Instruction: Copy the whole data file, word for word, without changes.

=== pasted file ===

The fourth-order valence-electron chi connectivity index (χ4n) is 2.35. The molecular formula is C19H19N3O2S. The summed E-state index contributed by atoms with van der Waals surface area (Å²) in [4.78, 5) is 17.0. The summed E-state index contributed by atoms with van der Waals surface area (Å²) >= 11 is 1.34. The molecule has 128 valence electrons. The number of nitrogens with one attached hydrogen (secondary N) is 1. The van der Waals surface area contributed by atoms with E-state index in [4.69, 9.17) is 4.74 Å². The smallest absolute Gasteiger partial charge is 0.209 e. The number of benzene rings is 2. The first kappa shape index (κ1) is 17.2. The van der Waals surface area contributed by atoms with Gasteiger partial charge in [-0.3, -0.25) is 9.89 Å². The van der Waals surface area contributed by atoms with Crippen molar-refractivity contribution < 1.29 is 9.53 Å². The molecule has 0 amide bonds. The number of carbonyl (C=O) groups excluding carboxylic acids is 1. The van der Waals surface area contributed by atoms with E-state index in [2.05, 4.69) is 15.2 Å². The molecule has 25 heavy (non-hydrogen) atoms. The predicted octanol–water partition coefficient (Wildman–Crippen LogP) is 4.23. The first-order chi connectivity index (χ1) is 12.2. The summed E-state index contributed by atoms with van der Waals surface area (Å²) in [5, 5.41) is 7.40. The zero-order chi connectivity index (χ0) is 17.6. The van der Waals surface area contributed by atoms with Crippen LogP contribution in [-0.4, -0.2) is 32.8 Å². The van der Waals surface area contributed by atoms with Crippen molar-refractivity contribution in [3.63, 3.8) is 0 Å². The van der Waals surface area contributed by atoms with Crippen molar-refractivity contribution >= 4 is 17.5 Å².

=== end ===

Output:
The fourth-order valence-electron chi connectivity index (χ4n) is 2.35. The molecular formula is C19H19N3O2S. The summed E-state index contributed by atoms with van der Waals surface area (Å²) in [4.78, 5) is 17.0. The summed E-state index contributed by atoms with van der Waals surface area (Å²) >= 11 is 1.34. The molecule has 128 valence electrons. The number of nitrogens with one attached hydrogen (secondary N) is 1. The van der Waals surface area contributed by atoms with E-state index in [4.69, 9.17) is 4.74 Å². The smallest absolute Gasteiger partial charge is 0.209 e. The number of benzene rings is 2. The first kappa shape index (κ1) is 17.2. The van der Waals surface area contributed by atoms with Gasteiger partial charge in [-0.3, -0.25) is 9.89 Å². The van der Waals surface area contributed by atoms with Crippen molar-refractivity contribution < 1.29 is 9.53 Å². The molecule has 0 amide bonds. The number of carbonyl (C=O) groups excluding carboxylic acids is 1. The van der Waals surface area contributed by atoms with E-state index in [2.05, 4.69) is 15.2 Å². The molecule has 25 heavy (non-hydrogen) atoms. The predicted octanol–water partition coefficient (Wildman–Crippen LogP) is 4.23. The first-order chi connectivity index (χ1) is 12.2. The summed E-state index contributed by atoms with van der Waals surface area (Å²) in [5, 5.41) is 7.40. The zero-order chi connectivity index (χ0) is 17.6. The van der Waals surface area contributed by atoms with Crippen LogP contribution in [-0.4, -0.2) is 32.8 Å². The van der Waals surface area contributed by atoms with Crippen molar-refractivity contribution in [3.63, 3.8) is 0 Å². The van der Waals surface area contributed by atoms with Crippen molar-refractivity contribution >= 4 is 17.5 Å².